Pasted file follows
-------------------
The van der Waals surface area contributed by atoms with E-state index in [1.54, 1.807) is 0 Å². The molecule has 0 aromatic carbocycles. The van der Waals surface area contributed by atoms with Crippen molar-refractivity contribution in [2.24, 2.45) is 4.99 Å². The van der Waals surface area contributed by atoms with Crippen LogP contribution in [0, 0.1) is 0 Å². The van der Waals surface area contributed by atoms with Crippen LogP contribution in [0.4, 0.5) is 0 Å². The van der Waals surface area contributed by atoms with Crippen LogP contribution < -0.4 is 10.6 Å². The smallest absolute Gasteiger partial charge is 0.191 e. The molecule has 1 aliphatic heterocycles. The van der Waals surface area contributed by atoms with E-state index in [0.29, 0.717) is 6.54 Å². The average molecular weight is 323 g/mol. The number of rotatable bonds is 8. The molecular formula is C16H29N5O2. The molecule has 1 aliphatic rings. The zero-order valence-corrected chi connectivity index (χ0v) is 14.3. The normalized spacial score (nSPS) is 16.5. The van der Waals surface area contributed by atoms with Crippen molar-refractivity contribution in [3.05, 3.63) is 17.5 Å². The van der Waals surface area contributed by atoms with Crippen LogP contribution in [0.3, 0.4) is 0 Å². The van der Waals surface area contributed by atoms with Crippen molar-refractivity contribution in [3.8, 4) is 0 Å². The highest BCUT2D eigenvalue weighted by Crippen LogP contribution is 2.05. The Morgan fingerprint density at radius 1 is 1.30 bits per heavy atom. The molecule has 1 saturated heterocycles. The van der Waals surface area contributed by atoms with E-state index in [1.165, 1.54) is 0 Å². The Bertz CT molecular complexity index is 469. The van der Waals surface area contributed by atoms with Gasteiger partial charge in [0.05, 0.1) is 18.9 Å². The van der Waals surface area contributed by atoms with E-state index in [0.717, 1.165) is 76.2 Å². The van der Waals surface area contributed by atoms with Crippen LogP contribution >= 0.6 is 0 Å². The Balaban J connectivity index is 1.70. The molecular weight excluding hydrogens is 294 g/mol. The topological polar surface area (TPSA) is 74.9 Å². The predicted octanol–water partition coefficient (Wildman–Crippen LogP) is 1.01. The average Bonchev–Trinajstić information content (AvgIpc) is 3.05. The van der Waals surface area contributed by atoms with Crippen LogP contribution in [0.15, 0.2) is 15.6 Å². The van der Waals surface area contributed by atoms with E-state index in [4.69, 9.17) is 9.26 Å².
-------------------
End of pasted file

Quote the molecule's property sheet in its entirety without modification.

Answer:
The van der Waals surface area contributed by atoms with E-state index in [1.54, 1.807) is 0 Å². The molecule has 0 aromatic carbocycles. The van der Waals surface area contributed by atoms with Crippen molar-refractivity contribution in [2.24, 2.45) is 4.99 Å². The van der Waals surface area contributed by atoms with Crippen LogP contribution in [0, 0.1) is 0 Å². The van der Waals surface area contributed by atoms with Crippen LogP contribution in [0.4, 0.5) is 0 Å². The van der Waals surface area contributed by atoms with Crippen LogP contribution < -0.4 is 10.6 Å². The smallest absolute Gasteiger partial charge is 0.191 e. The molecule has 1 aliphatic heterocycles. The van der Waals surface area contributed by atoms with E-state index in [0.29, 0.717) is 6.54 Å². The average molecular weight is 323 g/mol. The number of rotatable bonds is 8. The molecular formula is C16H29N5O2. The molecule has 1 aliphatic rings. The zero-order valence-corrected chi connectivity index (χ0v) is 14.3. The normalized spacial score (nSPS) is 16.5. The van der Waals surface area contributed by atoms with Crippen molar-refractivity contribution in [3.05, 3.63) is 17.5 Å². The van der Waals surface area contributed by atoms with Crippen LogP contribution in [0.3, 0.4) is 0 Å². The van der Waals surface area contributed by atoms with Crippen molar-refractivity contribution in [3.8, 4) is 0 Å². The highest BCUT2D eigenvalue weighted by Crippen LogP contribution is 2.05. The Morgan fingerprint density at radius 1 is 1.30 bits per heavy atom. The molecule has 1 saturated heterocycles. The van der Waals surface area contributed by atoms with E-state index in [1.165, 1.54) is 0 Å². The Bertz CT molecular complexity index is 469. The van der Waals surface area contributed by atoms with Gasteiger partial charge in [0.05, 0.1) is 18.9 Å². The van der Waals surface area contributed by atoms with E-state index in [0.717, 1.165) is 76.2 Å². The van der Waals surface area contributed by atoms with Crippen LogP contribution >= 0.6 is 0 Å². The Balaban J connectivity index is 1.70. The molecular weight excluding hydrogens is 294 g/mol. The topological polar surface area (TPSA) is 74.9 Å². The predicted octanol–water partition coefficient (Wildman–Crippen LogP) is 1.01. The average Bonchev–Trinajstić information content (AvgIpc) is 3.05. The van der Waals surface area contributed by atoms with Crippen LogP contribution in [0.15, 0.2) is 15.6 Å². The van der Waals surface area contributed by atoms with E-state index in [4.69, 9.17) is 9.26 Å².